As tight a fiscal straitjacket as Brexit represents, Mr Hammond retains some freedom of movement. He could do much more than he has indicated to ameliorate the housing crisis – few would expect a “solution”. More help for first-time buyers is the usual answer to such pleas – but is disproportionately helpful to those in the (relatively) fortunate position of being able to even contemplate purchasing a property. As the Grenfell fire reminds us, there are many more who will never be in a position to own any kind of home, and it is they who rely on the absurdly shrunken stock of social housing, with all the issues this currently entails.
If budgets are a matter of choosing priorities, then surely this is the priority, within the imperatives of improving British housing. Mr Hammond’s reforms to planning permission and “land banking” by the big housebuilders are welcome, but will not directly help those homeless or close to it.
Targeting help for the low-paid is also something the Chancellor should be realistic about. Given that so many public services staff, especially in the NHS, will be lost as Brexit closes in, the current level of wages is simply unsustainable, economically as well as financially. Even the flintiest chancellor has to recognise that wages cannot be frozen forever in a sector where demand is still growing, thanks to an ageing population.
The young – all too often mislabelled disparagingly as “millennials” – are the ones who are most likely to find themselves in poor, overpriced accommodation and in low-paid work; they are also disadvantaged in many other respects by comparison with their parents’ and grandparents’ generations. From student debt to car insurance to pension provision to skyrocketing rental prices, they face bills and challenges far more difficult than their predecessors.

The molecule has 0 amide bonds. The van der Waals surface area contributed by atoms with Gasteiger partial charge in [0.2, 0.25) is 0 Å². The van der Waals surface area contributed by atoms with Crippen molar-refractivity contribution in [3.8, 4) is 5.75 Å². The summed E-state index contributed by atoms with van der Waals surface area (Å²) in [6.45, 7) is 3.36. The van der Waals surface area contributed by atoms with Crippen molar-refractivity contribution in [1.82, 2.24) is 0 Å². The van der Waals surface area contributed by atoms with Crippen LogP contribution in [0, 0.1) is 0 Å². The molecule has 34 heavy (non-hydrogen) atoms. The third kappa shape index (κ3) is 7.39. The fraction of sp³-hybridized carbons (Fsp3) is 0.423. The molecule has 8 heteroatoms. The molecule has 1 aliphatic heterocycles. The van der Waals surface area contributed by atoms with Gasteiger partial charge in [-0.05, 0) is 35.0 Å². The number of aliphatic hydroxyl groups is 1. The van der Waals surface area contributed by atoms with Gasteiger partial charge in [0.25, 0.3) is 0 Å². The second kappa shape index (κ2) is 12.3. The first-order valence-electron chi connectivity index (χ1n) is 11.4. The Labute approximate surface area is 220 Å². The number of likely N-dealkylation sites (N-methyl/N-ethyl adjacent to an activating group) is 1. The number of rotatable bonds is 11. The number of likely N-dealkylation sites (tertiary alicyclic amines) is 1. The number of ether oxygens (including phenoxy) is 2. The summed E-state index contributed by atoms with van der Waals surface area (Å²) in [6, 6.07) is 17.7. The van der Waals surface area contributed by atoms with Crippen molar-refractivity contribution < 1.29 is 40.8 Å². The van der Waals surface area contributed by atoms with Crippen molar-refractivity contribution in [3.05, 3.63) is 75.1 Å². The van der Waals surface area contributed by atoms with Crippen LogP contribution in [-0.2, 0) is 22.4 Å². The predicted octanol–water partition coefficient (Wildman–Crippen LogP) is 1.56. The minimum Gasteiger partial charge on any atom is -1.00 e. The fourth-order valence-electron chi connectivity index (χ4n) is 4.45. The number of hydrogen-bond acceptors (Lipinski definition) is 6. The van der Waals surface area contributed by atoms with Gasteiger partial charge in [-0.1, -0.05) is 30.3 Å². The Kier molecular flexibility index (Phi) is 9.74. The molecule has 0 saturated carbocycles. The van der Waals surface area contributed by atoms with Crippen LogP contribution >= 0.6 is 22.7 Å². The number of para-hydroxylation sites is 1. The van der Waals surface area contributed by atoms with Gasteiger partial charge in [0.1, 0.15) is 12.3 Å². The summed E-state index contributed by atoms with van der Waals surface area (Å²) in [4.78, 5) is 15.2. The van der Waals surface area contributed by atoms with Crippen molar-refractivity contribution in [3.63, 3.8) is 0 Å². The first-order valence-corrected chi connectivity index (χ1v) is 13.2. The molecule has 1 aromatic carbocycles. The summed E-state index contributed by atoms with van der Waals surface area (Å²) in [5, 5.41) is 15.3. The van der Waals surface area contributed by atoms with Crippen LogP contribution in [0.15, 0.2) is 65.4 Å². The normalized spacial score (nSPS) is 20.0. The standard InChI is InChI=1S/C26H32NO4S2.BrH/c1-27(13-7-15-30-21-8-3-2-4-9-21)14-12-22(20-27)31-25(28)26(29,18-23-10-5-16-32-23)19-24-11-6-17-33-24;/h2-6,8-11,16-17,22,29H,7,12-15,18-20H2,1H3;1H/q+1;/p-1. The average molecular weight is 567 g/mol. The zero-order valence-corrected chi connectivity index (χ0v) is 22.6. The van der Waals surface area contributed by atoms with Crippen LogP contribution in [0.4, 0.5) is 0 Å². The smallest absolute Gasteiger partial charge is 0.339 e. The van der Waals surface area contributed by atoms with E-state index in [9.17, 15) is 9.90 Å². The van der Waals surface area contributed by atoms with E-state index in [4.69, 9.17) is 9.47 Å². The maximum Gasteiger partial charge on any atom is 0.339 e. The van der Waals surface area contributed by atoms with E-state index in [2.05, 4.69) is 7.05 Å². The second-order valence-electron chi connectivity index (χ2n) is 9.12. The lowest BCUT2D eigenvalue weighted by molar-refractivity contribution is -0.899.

There is an intergenerational fairness agenda, but one that is only being addressed informally, and then by the better-off families – the “Bank of Mum and Dad” who support their offspring with cash towards a deposit on a flat or hand them down a family car. For others there is no such help. Again, that is neither fair nor, importantly, in the national economic interest. Scaling back the benefits enjoyed by the older generation and giving some hope to the under-thirties is something the Chancellor could do – and that means more than some minor cuts in stamp duty or dishing out railcards.
All of which leaves us with the difficult task of raising the funds to pay for the many demands placed on the Treasury. Mr Hammond could go even further on reducing tax breaks on pension contributions for the very rich; on persuading large corporations to pay their fair share of tax; on making taxes on diesel fuels, tobacco and alcohol still more prohibitive (especially as the Government has rejected minimum pricing for alcohol outside Scotland); and on making sure that aggressive tax avoidance generally is eliminated. These things will take some political courage, but, in reality, Mr Hammond has little choice. He is running out of options, so narrow has the British tax base become through evasion, avoidance and politically motivated perks.
If Mr Hammond manages to keep, roughly, to his borrowing reduction targets, make due allowance for the costs and damage of Brexit, redress some of the more outrageous intergenerational injustices and do a little more for nurses and students, then he will have succeeded as handsomely as any reasonable observer, or taxpayer, could wish. If so, then he should be allowed as many little quips and gags as he desires during his hour of stand-up at the despatch box.